Sportswashing: Is it right Saudi Arabia is taking over golf and football?

"This will be an extremely bitter blow for human rights defenders and others suffering persecution in Saudi Arabia"

Ben Smith's picture
Fri, 8 Oct 2021

Sportswashing: Is it right Saudi Arabia is taking over golf and football?

When Rory McIlroy announced his $100 million deal with Nike in the Middle East, it's fair to say he changed. 

The boy who bounced around the fairways like Tigger had changed overnight and become a corporate man. 

These were the words I remember Matthew Syed writing in the Times about McIlroy way back in 2013 and ever since it has gotten worse. 

Blood money has been flooding into our sport more and more and now Newcastle United Football Club are the latest.  

 

 

By taking a majority stake in 'The Magpies', it represents Saudi Arabia's boldest move yet and the Kingdom's first foray into top flight football. 

Qatar has picked up Barcelona FC and Paris St Germain, Abu Dhabi took control of Manchester City, and Saudi Arabia has been waiting in the wings. 

Now they have seized upon their opportunity and the deal has been described as an "extremely bitter blow for human rights defenders" by Amnesty International UK. 

Dealbroker and businesswoman Amanda Staveley told reporters "sportswashing isn't buying a club in the relegation zone" and brushed away questions stating the crown prince Mohammed bin Salman will not have any influence.

This is despite the crown prince chairing the consortium that now owns 80 per cent of the club and who is alleged to have been involved and latterly held responsible by human rights groups for the brutal murder of journalist Jamal Khashoggi.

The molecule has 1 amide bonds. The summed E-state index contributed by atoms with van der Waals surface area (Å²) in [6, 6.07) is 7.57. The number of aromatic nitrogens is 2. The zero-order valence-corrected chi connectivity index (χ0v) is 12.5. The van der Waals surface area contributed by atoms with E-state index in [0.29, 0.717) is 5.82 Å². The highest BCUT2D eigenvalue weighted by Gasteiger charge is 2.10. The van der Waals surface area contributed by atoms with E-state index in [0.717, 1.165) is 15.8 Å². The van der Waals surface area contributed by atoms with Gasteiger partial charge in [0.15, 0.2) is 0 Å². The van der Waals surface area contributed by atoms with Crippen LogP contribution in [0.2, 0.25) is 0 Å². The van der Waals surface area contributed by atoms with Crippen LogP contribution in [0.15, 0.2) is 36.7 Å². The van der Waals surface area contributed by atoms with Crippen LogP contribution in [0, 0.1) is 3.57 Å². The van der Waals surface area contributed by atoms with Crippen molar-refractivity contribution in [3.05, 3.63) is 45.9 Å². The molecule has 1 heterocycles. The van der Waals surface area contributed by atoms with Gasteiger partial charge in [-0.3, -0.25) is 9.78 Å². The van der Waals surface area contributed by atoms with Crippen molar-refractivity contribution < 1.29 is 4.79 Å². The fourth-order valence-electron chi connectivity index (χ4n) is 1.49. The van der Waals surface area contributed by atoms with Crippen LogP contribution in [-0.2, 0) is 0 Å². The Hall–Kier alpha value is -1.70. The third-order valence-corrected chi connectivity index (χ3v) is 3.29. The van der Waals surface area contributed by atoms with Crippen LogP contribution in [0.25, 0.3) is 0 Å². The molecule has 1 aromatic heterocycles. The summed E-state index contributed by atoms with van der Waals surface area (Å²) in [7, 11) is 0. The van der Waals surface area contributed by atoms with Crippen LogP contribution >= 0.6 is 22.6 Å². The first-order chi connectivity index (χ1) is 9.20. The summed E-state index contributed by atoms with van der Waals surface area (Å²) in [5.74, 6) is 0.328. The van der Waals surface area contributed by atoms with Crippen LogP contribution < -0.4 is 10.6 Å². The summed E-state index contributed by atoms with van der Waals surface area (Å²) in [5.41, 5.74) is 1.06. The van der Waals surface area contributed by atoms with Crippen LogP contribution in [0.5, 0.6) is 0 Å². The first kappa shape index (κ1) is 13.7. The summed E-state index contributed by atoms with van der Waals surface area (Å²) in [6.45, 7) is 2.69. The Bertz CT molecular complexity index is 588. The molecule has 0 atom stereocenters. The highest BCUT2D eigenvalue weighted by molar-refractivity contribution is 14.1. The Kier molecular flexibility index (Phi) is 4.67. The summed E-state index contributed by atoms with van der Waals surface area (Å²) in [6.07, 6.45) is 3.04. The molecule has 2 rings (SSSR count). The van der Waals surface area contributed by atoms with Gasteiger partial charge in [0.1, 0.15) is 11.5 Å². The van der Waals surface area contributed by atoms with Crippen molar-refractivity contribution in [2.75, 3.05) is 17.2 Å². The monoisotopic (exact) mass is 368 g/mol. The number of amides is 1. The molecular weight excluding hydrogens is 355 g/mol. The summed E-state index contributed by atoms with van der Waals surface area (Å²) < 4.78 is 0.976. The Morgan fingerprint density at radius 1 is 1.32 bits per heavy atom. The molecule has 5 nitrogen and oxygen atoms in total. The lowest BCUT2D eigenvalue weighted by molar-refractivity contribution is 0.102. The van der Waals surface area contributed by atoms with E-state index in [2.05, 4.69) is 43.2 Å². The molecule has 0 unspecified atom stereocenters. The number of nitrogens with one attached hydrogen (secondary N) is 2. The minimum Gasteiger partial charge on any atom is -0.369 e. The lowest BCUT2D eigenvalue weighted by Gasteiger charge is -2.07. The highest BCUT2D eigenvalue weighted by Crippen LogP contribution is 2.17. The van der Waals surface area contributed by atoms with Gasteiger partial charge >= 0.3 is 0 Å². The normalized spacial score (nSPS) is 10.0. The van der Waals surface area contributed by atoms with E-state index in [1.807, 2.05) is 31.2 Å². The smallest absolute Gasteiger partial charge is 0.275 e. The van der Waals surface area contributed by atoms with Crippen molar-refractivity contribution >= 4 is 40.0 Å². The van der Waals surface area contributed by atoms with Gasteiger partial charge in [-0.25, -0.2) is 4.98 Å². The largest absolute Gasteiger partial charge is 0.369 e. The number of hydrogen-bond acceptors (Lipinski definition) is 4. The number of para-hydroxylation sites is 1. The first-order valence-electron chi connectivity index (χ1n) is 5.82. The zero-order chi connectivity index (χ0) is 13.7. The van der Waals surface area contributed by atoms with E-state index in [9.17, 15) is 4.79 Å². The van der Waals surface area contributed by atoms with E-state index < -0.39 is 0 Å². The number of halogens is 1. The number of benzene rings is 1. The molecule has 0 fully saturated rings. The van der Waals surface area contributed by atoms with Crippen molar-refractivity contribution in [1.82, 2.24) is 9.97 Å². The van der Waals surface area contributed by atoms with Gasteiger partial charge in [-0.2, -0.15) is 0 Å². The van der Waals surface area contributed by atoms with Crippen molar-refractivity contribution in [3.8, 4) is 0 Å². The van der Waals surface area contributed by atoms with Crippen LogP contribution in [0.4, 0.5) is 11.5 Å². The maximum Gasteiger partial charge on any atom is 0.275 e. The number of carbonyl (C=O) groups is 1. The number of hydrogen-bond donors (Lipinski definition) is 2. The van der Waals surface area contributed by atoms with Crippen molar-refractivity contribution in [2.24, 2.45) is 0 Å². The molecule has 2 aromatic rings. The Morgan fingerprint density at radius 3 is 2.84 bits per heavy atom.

Mohammed bin Salman is the heir to the Saudi throne and the de facto ruler - a man who jails his critics in a nation with an abysmal human rights record. 

 

 

Don't get us started on how they treat women. 

Just what exactly is Staveley smoking? 

This is sportswashing pure and simple. An attempt by the Saudis to use the glamour and prestige of big money used in sport to detract from its human rights record. 

If the Premier League thinks they have the assurances they need that the Saudi government is fit and proper then frankly the case for an independant regulator is made even stronger. 

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Money from the Saudis has already infiltrated into the golf world.

The Saudi International has still managed to attract the biggest golfers in the world but some turned it down.

Paul Casey spoke out and appears to have a conscience. I'll sit this one out, he said. 

Dustin Johnson didn't appear to have any issue when he played, won twice and picked up two $3.5million payouts.  

Neither did Graeme McDowell when he won. 

The world's best golfers were warned they would face an immediate career ban from the PGA Tour if they were to join a breakaway league that was previously suggested. 

But we know they were interested and would have in all likelihood wanted to play. 

Just look at the responses their media officers gave to reporters when they were approached for comment about the proposals. 

A wall of silence. 

Then there was the major irony when Saudi Arabia announced they were to host two Ladies European Tour tournaments at the back end of last year with a prize fund of $1.5million.

Dane Emily Pederson picked up the cheque and the Tour moved along its merry way hailing it as a success. 

At the end of the day, money talks. 

It's just sad that the players will always listen. 

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